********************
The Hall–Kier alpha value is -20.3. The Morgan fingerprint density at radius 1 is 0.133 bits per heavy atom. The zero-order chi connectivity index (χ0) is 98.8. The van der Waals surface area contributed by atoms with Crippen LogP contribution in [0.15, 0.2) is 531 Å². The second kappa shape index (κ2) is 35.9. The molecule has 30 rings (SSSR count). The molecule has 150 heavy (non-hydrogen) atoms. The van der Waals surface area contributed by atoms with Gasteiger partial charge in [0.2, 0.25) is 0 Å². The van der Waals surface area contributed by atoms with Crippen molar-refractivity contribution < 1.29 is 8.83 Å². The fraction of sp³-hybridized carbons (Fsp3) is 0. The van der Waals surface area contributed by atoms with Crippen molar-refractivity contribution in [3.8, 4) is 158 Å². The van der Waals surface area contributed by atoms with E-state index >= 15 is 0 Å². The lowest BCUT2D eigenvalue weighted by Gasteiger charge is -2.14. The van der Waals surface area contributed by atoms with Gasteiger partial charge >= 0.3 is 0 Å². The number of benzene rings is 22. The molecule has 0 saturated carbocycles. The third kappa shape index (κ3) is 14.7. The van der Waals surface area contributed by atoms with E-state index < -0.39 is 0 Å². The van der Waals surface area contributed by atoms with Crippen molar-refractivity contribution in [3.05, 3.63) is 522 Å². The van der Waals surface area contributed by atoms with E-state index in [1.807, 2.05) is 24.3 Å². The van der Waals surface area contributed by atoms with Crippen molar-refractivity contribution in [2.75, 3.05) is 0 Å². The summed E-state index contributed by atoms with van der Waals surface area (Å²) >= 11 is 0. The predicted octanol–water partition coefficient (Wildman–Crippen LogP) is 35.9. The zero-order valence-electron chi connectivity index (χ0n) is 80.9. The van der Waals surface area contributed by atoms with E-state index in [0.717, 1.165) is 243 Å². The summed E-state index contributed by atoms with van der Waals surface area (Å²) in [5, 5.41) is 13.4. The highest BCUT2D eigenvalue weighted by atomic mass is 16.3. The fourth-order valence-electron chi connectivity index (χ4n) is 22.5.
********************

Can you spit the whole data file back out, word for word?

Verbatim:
The Hall–Kier alpha value is -20.3. The Morgan fingerprint density at radius 1 is 0.133 bits per heavy atom. The zero-order chi connectivity index (χ0) is 98.8. The van der Waals surface area contributed by atoms with Crippen LogP contribution in [0.15, 0.2) is 531 Å². The second kappa shape index (κ2) is 35.9. The molecule has 30 rings (SSSR count). The molecule has 150 heavy (non-hydrogen) atoms. The van der Waals surface area contributed by atoms with Gasteiger partial charge in [0.2, 0.25) is 0 Å². The van der Waals surface area contributed by atoms with Crippen molar-refractivity contribution < 1.29 is 8.83 Å². The fraction of sp³-hybridized carbons (Fsp3) is 0. The van der Waals surface area contributed by atoms with Crippen molar-refractivity contribution in [3.8, 4) is 158 Å². The van der Waals surface area contributed by atoms with E-state index >= 15 is 0 Å². The lowest BCUT2D eigenvalue weighted by Gasteiger charge is -2.14. The van der Waals surface area contributed by atoms with Gasteiger partial charge >= 0.3 is 0 Å². The number of benzene rings is 22. The molecule has 0 saturated carbocycles. The third kappa shape index (κ3) is 14.7. The van der Waals surface area contributed by atoms with E-state index < -0.39 is 0 Å². The van der Waals surface area contributed by atoms with Crippen molar-refractivity contribution in [3.05, 3.63) is 522 Å². The van der Waals surface area contributed by atoms with E-state index in [1.807, 2.05) is 24.3 Å². The van der Waals surface area contributed by atoms with Crippen molar-refractivity contribution in [2.75, 3.05) is 0 Å². The summed E-state index contributed by atoms with van der Waals surface area (Å²) >= 11 is 0. The predicted octanol–water partition coefficient (Wildman–Crippen LogP) is 35.9. The zero-order valence-electron chi connectivity index (χ0n) is 80.9. The van der Waals surface area contributed by atoms with E-state index in [0.717, 1.165) is 243 Å². The summed E-state index contributed by atoms with van der Waals surface area (Å²) in [5, 5.41) is 13.4. The highest BCUT2D eigenvalue weighted by atomic mass is 16.3. The fourth-order valence-electron chi connectivity index (χ4n) is 22.5.